Michael VanHilst

Goal Oriented Software Design: Beyond Components

Component Based Development combines large grained components, running in their own threads of control, into large scale applications. In the current model, when called, a component runs to completion and returns a result. The current state of the art uses middleware, like application servers, to manage components and mediate communications. The next generation of components will be smart and autonomous (proactive), able to self-configure, self-heal, and ultimately self-organize. Smart components will join and leave adhoc networks and collaborations as users enter and leave various contexts. Two key qualities of these smart component aggregations are robustness and adaptability.

A robust system pursues goals, while adapting the underlying functions to fit the current situation (e.g. subcomponent loss or arrival). An adaptive system accepts new goals and either finds or configures the functions needed to satisfy those goals. Smart components behave opportunistically as other components appear and dissappear in the component's current context.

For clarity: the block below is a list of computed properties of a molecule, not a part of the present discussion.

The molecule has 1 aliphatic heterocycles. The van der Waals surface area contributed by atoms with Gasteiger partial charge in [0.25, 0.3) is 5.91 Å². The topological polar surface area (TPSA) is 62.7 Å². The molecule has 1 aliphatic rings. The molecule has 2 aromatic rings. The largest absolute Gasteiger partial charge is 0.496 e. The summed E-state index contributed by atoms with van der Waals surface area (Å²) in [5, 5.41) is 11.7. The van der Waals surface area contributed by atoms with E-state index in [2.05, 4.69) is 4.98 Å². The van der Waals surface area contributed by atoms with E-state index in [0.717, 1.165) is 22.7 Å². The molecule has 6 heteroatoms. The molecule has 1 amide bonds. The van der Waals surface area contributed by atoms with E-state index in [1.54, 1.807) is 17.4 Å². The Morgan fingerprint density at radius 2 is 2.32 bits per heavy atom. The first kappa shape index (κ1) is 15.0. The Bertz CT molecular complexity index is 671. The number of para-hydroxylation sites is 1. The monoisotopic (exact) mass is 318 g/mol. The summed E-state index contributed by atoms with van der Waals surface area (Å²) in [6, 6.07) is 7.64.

Smart component systems are already being built. These systems use software agents, agent communication languages, and agent platforms. Unfortunately, the most widely cited methods for Agent Oriented Software Development look too much like traditional Component Based Development. Tasks are decomposed into predefined functions implemented in various components. Such systems are neither adaptive nor robust.

An appropriate design methodology for smart component systems must treat goals as first-class entities - decomposing goals and assign the resulting subgoals to each component. Each component is free to vary its functional behavior in order to better satisfy its goals.

I described a goal oriented design methodology, and a sample system, in a refereed paper presented at AAW'02, HP's internal Appliance Aggregation Workshop.